You won’t get a 20% market share growth by thinking last year’s 10% was good enough.    Repeat this and eventually you’ll be a failure.

You won’t reach 50% in qualified leads for the salespeople by thinking last year’s 10% was good enough.  Repeat last year and you’ll eventually be a failure

Why it Matters

"You can’t reach a 100% follow-up of sales leads if you think last year’s 25% follow-up is good enough.  It’s average and not competitive.  Repeat last year and you’ll eventually be a failure."

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With a shrug she said, “I do what we did last year.  We have a marketing plan,” she continued. “We review last year's spend and and make adjustments, usually on a budget the CFO gives us.”

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Taking the Mystery out of Marketing Operations: Debbie Qaqish - White Paper Review

Title:   Rise of the Marketing Operations Function: And what is this talk about Unicorns?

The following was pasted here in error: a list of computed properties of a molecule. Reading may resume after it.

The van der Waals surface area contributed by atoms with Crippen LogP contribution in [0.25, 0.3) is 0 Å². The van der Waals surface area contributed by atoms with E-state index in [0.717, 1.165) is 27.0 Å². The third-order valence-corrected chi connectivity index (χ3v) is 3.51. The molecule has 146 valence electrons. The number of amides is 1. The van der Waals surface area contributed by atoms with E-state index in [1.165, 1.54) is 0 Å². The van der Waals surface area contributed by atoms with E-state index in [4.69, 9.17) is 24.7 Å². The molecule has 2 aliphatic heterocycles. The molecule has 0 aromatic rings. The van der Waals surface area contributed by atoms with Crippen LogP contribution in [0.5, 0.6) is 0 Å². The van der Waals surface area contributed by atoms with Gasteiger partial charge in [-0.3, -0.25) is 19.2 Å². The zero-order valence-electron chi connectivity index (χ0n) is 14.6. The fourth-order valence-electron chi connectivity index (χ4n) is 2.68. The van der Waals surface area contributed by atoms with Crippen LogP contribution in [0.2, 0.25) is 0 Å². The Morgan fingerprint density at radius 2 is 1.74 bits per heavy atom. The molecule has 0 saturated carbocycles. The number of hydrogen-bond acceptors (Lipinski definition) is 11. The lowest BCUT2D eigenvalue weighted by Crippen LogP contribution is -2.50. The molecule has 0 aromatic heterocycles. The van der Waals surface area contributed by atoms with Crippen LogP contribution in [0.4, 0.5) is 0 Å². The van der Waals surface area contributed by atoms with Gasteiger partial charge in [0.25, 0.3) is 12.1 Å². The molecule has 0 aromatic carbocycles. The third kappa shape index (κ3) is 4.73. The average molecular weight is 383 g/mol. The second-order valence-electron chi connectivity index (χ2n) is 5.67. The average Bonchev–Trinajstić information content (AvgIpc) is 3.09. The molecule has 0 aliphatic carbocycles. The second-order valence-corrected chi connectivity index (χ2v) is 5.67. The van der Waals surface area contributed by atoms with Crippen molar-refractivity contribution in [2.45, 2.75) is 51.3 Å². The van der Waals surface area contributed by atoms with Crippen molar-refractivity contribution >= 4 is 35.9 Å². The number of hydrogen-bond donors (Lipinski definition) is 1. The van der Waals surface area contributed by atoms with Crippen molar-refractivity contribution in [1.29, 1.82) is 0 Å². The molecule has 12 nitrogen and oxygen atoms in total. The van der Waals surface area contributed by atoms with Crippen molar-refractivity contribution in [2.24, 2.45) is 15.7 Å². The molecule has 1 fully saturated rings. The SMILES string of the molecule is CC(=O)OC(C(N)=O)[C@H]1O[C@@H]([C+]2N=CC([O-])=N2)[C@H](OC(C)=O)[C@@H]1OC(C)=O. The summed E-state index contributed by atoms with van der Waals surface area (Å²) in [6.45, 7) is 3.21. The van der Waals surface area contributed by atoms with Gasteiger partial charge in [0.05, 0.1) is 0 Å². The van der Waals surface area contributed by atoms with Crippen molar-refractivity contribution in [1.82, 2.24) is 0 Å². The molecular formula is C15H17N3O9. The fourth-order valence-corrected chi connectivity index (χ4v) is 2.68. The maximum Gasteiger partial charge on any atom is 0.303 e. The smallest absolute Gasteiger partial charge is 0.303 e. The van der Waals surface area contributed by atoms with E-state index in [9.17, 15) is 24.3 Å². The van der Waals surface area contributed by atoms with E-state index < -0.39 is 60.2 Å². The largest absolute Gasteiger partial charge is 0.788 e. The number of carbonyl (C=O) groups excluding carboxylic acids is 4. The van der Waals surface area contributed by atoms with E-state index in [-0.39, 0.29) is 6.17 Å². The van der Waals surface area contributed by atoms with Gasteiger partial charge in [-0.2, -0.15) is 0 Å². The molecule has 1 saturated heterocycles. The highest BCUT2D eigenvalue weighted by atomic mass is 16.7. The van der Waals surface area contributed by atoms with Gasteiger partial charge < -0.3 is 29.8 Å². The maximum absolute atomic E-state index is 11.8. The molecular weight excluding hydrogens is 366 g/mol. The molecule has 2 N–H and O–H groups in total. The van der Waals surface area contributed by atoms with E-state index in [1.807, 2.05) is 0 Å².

Published by/Authors:  Debbie Qaqish, Chief Strategy Officer, Pedowitz Group

Gated:  Yes Rise_of_the_Marketing_Operations_thumbnail

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Length:  9 pages


  • A much needed definition of marketing operations.
  • The four stages of Marketing Ops Groups: Model maturity for Marketing Ops
  • Quotes about marketing operations from: Michael Ballard-Lenovo; Randy Taylor, LexisNexis; Ashleigh David, Trend Micro; Chris Willis, Elekta; Mitch Diamond, McKesson; Patrick Phelan, Acxion; Danny Essner, MediaMath.
  • Common Marketing Operations Functions are described under five categories:
    • Technology
    • Data Management
    • Measurement and Analytics Reporting
    • Process
    • Execution